MAB poised to remain as national carrier

Restructuring talks have progressed positively that consultants are now optimistic about the airline’s continuing prospects


MALAYSIA Aviation Group (MAG) may not have to proceed with its Plan B to make FlyFirefly Sdn Bhd the flag carrier, as prospects to revive Malaysia Airlines Bhd (MAB) improve considerably.

MAB’s restructuring talks have progressed positively to the point that consultants are now optimistic about the airline’s continuing prospects.

Sobie Aviation Pte Ltd analyst and consultant Brendan Sobie said Firefly will expand following the point-to-point jet strategy which involves opening new routes bypassing Kuala Lumpur (KL).

He said the strategy supplements MAB which will remain as the national flag carrier following a network model and hubbing at the KL International Airport.

“The Plan B alternative is not necessary as negotiations with creditors have been successful or successful enough, with over 75% agreeing, which means the new terms can be applied to any remaining holdouts using the UK scheme,” Sobie told The Malaysian Reserve (TMR).

MAB recently said its parent company, MAG, is currently at the tail end of its restructuring exercise as a large majority of its creditors have given full support towards a consensual agreement.

The airline said, however, pending confirmation from the remaining small minority creditors, MAG is exploring the use of a UK Scheme of Arrangement to complete the restructuring exercise by the first quarter of 2021 (1Q21).

“MAG is confident that it will achieve a win-win situation with all creditors involved and looks forward to executing its revised long-term business plan alongside its partners,” a representative at MAB told TMR recently.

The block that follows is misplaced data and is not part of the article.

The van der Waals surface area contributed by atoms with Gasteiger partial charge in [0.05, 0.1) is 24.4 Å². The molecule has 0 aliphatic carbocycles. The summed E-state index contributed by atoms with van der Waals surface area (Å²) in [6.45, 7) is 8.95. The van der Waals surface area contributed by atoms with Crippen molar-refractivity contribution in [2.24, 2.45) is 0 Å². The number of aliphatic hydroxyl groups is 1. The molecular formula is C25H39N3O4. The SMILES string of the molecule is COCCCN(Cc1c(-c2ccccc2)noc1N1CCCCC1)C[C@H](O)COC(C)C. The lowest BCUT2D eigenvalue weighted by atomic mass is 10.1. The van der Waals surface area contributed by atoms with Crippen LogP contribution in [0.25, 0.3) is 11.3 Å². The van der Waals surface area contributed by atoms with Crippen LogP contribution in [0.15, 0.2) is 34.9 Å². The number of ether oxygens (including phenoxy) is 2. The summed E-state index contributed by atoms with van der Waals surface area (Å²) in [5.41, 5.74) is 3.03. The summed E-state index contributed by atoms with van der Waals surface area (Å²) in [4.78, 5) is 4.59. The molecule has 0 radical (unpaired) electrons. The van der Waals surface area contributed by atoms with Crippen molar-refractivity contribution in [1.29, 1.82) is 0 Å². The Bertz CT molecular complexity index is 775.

Given the progress of the negotiation talks, an analyst, who preferred anonymity, expressed a similar opinion with Sobie, saying it seemed that it is not likely for Firefly to be made the national carrier.

Sobie said the restructuring at MAB has progressed well, particularly relative to some other ongoing airline restructuring in South-East Asia.

Sobie said the restructuring at MAB has progressed well, particularly relative to some other ongoing airline restructuring in South-East Asia.

He said a successful outcome is close to being achieved despite initial challenges and difficult market conditions.

Sobie also said MAB is expected to have a lower fleet cost once its leases and debt renegotiations conclude successfully, which have now received approvals from the majority of the creditors.

The analyst said the fleet cost would come down significantly, giving the national flag carrier a competitive fleet of Boeing 737s, Airbus A330s and A350s.

He added that MAB is also expected to end the Airbus A380 services, the world’s largest passenger airliner which has been highly unprofitable over the years, but was not part of earlier restructuring.

Moving forward, Sobie said MAB still has challenges as market conditions will remain difficult for some time.

He added that overcapacity is a concern, given the Firefly expansion and the fact that MAB’s fleet other than the A380s is being maintained.

“But the new lower cost structure is a major improvement, and depending on what happens with AirAsia Group Bhd, AirAsia X Bhd and Malindo Airways Sdn Bhd, the capacity at MAG post-restructuring may end up being manageable,” he added.

MAG previously said Firefly will start jet operations in 1Q21, with an addition of 10 narrow-body jets to its fleet in phases.

Firefly is also expected to serve the domestic, Asean and AsiaPacific markets out of Penang International Airport.

With the commencement of jet operations, MAG said Firefly will be complementing MAB in serving the leisure market while diversifying its base, connecting secondary cities in Malaysia to East Malaysia, Thailand, Indonesia and Singapore.

Finance Minister Tengku Datuk Seri Zafrul Tengku Abdul Aziz said in a recent Dewan Rakyat sitting that as at Aug 31, MAG’s liquidity stood at RM366 million.

Read our earlier report

MAB’s negotiation with lessors suspended in a stalemate